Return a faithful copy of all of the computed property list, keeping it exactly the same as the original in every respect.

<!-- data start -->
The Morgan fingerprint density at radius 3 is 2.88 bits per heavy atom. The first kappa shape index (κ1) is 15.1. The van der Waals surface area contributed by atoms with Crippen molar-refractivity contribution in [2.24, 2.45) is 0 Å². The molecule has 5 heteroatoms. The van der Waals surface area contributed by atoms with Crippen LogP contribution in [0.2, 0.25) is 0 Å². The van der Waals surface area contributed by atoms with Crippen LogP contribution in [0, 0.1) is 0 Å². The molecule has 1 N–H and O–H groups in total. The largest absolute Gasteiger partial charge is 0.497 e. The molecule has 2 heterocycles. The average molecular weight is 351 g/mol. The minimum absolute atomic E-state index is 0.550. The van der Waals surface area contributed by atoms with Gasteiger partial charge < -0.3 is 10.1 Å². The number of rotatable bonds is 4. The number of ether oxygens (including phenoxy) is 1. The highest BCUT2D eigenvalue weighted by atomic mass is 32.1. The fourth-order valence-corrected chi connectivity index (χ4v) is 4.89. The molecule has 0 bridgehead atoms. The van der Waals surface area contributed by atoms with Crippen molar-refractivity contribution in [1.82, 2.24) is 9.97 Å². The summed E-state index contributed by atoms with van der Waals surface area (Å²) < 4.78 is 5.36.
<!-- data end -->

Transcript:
The Morgan fingerprint density at radius 3 is 2.88 bits per heavy atom. The first kappa shape index (κ1) is 15.1. The van der Waals surface area contributed by atoms with Crippen molar-refractivity contribution in [2.24, 2.45) is 0 Å². The molecule has 5 heteroatoms. The van der Waals surface area contributed by atoms with Crippen LogP contribution in [0.2, 0.25) is 0 Å². The van der Waals surface area contributed by atoms with Crippen LogP contribution in [0, 0.1) is 0 Å². The molecule has 1 N–H and O–H groups in total. The largest absolute Gasteiger partial charge is 0.497 e. The molecule has 2 heterocycles. The average molecular weight is 351 g/mol. The minimum absolute atomic E-state index is 0.550. The van der Waals surface area contributed by atoms with Gasteiger partial charge < -0.3 is 10.1 Å². The number of rotatable bonds is 4. The number of ether oxygens (including phenoxy) is 1. The highest BCUT2D eigenvalue weighted by atomic mass is 32.1. The fourth-order valence-corrected chi connectivity index (χ4v) is 4.89. The molecule has 0 bridgehead atoms. The van der Waals surface area contributed by atoms with Crippen molar-refractivity contribution in [1.82, 2.24) is 9.97 Å². The summed E-state index contributed by atoms with van der Waals surface area (Å²) < 4.78 is 5.36.